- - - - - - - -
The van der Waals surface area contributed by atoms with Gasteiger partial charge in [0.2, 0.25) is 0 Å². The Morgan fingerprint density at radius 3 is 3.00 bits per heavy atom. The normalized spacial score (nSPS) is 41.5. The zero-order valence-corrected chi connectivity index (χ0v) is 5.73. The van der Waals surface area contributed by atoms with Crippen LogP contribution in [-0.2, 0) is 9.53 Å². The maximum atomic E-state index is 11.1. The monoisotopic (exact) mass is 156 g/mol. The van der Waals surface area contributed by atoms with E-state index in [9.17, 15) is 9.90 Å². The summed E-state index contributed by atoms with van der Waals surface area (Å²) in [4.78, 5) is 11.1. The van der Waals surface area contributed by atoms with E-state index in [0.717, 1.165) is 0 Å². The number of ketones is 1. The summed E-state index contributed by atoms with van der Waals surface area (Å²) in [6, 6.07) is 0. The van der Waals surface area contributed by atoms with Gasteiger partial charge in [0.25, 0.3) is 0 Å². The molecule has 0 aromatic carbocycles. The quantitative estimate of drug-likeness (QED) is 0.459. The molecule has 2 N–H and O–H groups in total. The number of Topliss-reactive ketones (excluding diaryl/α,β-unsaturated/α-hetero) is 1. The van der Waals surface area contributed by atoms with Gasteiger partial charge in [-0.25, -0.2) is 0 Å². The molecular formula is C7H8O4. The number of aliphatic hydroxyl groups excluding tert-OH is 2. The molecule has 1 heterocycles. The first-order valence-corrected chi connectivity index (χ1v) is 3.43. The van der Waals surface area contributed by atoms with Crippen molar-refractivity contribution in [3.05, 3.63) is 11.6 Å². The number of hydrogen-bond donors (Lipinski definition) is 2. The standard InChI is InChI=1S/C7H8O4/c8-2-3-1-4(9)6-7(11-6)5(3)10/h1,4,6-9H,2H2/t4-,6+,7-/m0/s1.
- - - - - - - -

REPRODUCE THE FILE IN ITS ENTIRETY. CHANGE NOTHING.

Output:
The van der Waals surface area contributed by atoms with Gasteiger partial charge in [0.2, 0.25) is 0 Å². The Morgan fingerprint density at radius 3 is 3.00 bits per heavy atom. The normalized spacial score (nSPS) is 41.5. The zero-order valence-corrected chi connectivity index (χ0v) is 5.73. The van der Waals surface area contributed by atoms with Crippen LogP contribution in [-0.2, 0) is 9.53 Å². The maximum atomic E-state index is 11.1. The monoisotopic (exact) mass is 156 g/mol. The van der Waals surface area contributed by atoms with E-state index in [9.17, 15) is 9.90 Å². The summed E-state index contributed by atoms with van der Waals surface area (Å²) in [4.78, 5) is 11.1. The van der Waals surface area contributed by atoms with E-state index in [0.717, 1.165) is 0 Å². The number of ketones is 1. The summed E-state index contributed by atoms with van der Waals surface area (Å²) in [6, 6.07) is 0. The van der Waals surface area contributed by atoms with Gasteiger partial charge in [0.25, 0.3) is 0 Å². The molecule has 0 aromatic carbocycles. The quantitative estimate of drug-likeness (QED) is 0.459. The molecule has 2 N–H and O–H groups in total. The number of Topliss-reactive ketones (excluding diaryl/α,β-unsaturated/α-hetero) is 1. The van der Waals surface area contributed by atoms with Gasteiger partial charge in [-0.25, -0.2) is 0 Å². The molecular formula is C7H8O4. The number of aliphatic hydroxyl groups excluding tert-OH is 2. The molecule has 1 heterocycles. The first-order valence-corrected chi connectivity index (χ1v) is 3.43. The van der Waals surface area contributed by atoms with Crippen molar-refractivity contribution in [3.05, 3.63) is 11.6 Å². The number of hydrogen-bond donors (Lipinski definition) is 2. The standard InChI is InChI=1S/C7H8O4/c8-2-3-1-4(9)6-7(11-6)5(3)10/h1,4,6-9H,2H2/t4-,6+,7-/m0/s1.